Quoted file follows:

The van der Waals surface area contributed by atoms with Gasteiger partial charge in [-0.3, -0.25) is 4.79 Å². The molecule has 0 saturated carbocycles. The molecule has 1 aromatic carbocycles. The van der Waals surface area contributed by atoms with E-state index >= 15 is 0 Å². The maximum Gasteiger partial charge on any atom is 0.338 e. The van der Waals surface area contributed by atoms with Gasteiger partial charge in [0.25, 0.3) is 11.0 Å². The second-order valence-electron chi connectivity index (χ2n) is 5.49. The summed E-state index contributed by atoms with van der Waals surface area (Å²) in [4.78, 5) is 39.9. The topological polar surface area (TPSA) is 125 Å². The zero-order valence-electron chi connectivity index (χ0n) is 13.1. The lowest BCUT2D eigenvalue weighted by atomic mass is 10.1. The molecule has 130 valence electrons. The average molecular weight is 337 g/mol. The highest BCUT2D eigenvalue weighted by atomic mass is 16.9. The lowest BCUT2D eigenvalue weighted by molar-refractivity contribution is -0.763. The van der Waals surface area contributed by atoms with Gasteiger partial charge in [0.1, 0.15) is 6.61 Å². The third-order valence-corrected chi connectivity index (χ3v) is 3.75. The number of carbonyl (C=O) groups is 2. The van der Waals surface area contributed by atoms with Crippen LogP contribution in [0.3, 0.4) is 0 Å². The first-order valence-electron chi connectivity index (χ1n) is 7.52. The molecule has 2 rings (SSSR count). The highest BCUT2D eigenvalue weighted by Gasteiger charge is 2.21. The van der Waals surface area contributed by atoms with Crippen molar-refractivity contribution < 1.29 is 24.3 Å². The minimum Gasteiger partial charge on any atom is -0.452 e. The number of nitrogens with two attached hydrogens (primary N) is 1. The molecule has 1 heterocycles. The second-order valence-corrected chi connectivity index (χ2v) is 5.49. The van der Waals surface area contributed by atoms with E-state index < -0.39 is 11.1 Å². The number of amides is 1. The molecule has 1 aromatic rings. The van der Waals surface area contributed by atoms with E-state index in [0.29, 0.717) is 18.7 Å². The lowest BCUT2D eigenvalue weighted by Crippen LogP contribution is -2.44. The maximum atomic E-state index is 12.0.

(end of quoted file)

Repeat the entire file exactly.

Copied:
The van der Waals surface area contributed by atoms with Gasteiger partial charge in [-0.3, -0.25) is 4.79 Å². The molecule has 0 saturated carbocycles. The molecule has 1 aromatic carbocycles. The van der Waals surface area contributed by atoms with E-state index >= 15 is 0 Å². The maximum Gasteiger partial charge on any atom is 0.338 e. The van der Waals surface area contributed by atoms with Gasteiger partial charge in [0.25, 0.3) is 11.0 Å². The second-order valence-electron chi connectivity index (χ2n) is 5.49. The summed E-state index contributed by atoms with van der Waals surface area (Å²) in [4.78, 5) is 39.9. The topological polar surface area (TPSA) is 125 Å². The zero-order valence-electron chi connectivity index (χ0n) is 13.1. The lowest BCUT2D eigenvalue weighted by atomic mass is 10.1. The molecule has 130 valence electrons. The average molecular weight is 337 g/mol. The highest BCUT2D eigenvalue weighted by atomic mass is 16.9. The lowest BCUT2D eigenvalue weighted by molar-refractivity contribution is -0.763. The van der Waals surface area contributed by atoms with Gasteiger partial charge in [0.1, 0.15) is 6.61 Å². The third-order valence-corrected chi connectivity index (χ3v) is 3.75. The number of carbonyl (C=O) groups is 2. The van der Waals surface area contributed by atoms with Crippen LogP contribution in [0.3, 0.4) is 0 Å². The first-order valence-electron chi connectivity index (χ1n) is 7.52. The molecule has 2 rings (SSSR count). The highest BCUT2D eigenvalue weighted by Gasteiger charge is 2.21. The van der Waals surface area contributed by atoms with Crippen molar-refractivity contribution < 1.29 is 24.3 Å². The minimum Gasteiger partial charge on any atom is -0.452 e. The number of nitrogens with two attached hydrogens (primary N) is 1. The molecule has 1 heterocycles. The second-order valence-corrected chi connectivity index (χ2v) is 5.49. The van der Waals surface area contributed by atoms with E-state index < -0.39 is 11.1 Å². The number of amides is 1. The molecule has 1 aromatic rings. The van der Waals surface area contributed by atoms with E-state index in [0.29, 0.717) is 18.7 Å². The lowest BCUT2D eigenvalue weighted by Crippen LogP contribution is -2.44. The maximum atomic E-state index is 12.0.